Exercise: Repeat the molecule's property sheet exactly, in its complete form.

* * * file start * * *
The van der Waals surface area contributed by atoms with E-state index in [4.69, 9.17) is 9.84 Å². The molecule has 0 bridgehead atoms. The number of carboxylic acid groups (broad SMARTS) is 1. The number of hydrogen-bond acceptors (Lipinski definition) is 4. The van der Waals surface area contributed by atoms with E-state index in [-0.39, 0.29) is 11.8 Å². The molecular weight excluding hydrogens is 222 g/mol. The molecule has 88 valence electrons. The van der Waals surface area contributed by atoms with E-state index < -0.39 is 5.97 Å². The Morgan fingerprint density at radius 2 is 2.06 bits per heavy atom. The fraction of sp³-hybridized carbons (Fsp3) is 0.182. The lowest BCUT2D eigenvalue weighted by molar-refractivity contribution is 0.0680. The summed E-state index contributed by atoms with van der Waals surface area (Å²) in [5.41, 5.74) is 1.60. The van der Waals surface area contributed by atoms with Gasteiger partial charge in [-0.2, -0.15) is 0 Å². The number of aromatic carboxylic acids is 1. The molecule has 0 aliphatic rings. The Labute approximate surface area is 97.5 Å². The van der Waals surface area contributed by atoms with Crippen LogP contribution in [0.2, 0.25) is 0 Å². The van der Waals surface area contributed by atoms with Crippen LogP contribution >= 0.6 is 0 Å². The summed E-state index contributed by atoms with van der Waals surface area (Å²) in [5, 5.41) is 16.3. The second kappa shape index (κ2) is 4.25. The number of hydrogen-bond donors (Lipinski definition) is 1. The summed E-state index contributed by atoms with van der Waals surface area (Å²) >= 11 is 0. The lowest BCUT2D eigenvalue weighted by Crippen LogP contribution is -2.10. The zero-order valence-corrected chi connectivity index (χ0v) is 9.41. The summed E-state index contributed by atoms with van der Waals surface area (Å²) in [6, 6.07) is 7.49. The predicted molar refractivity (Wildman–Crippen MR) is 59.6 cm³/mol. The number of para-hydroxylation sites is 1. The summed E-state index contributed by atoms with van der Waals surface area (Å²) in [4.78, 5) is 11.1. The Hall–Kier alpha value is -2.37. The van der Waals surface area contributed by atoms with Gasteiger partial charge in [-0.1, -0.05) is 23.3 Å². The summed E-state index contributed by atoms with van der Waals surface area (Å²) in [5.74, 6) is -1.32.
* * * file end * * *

The van der Waals surface area contributed by atoms with E-state index in [4.69, 9.17) is 9.84 Å². The molecule has 0 bridgehead atoms. The number of carboxylic acid groups (broad SMARTS) is 1. The number of hydrogen-bond acceptors (Lipinski definition) is 4. The van der Waals surface area contributed by atoms with E-state index in [-0.39, 0.29) is 11.8 Å². The molecular weight excluding hydrogens is 222 g/mol. The molecule has 88 valence electrons. The van der Waals surface area contributed by atoms with E-state index < -0.39 is 5.97 Å². The Morgan fingerprint density at radius 2 is 2.06 bits per heavy atom. The fraction of sp³-hybridized carbons (Fsp3) is 0.182. The lowest BCUT2D eigenvalue weighted by molar-refractivity contribution is 0.0680. The summed E-state index contributed by atoms with van der Waals surface area (Å²) in [5.41, 5.74) is 1.60. The van der Waals surface area contributed by atoms with Gasteiger partial charge in [-0.2, -0.15) is 0 Å². The number of aromatic carboxylic acids is 1. The molecule has 0 aliphatic rings. The Labute approximate surface area is 97.5 Å². The van der Waals surface area contributed by atoms with Crippen LogP contribution in [0.2, 0.25) is 0 Å². The van der Waals surface area contributed by atoms with Crippen LogP contribution >= 0.6 is 0 Å². The summed E-state index contributed by atoms with van der Waals surface area (Å²) in [5, 5.41) is 16.3. The second kappa shape index (κ2) is 4.25. The number of hydrogen-bond donors (Lipinski definition) is 1. The summed E-state index contributed by atoms with van der Waals surface area (Å²) >= 11 is 0. The lowest BCUT2D eigenvalue weighted by Crippen LogP contribution is -2.10. The zero-order valence-corrected chi connectivity index (χ0v) is 9.41. The summed E-state index contributed by atoms with van der Waals surface area (Å²) in [6, 6.07) is 7.49. The predicted molar refractivity (Wildman–Crippen MR) is 59.6 cm³/mol. The number of para-hydroxylation sites is 1. The summed E-state index contributed by atoms with van der Waals surface area (Å²) in [4.78, 5) is 11.1. The Hall–Kier alpha value is -2.37. The van der Waals surface area contributed by atoms with Gasteiger partial charge in [-0.1, -0.05) is 23.3 Å². The summed E-state index contributed by atoms with van der Waals surface area (Å²) in [5.74, 6) is -1.32.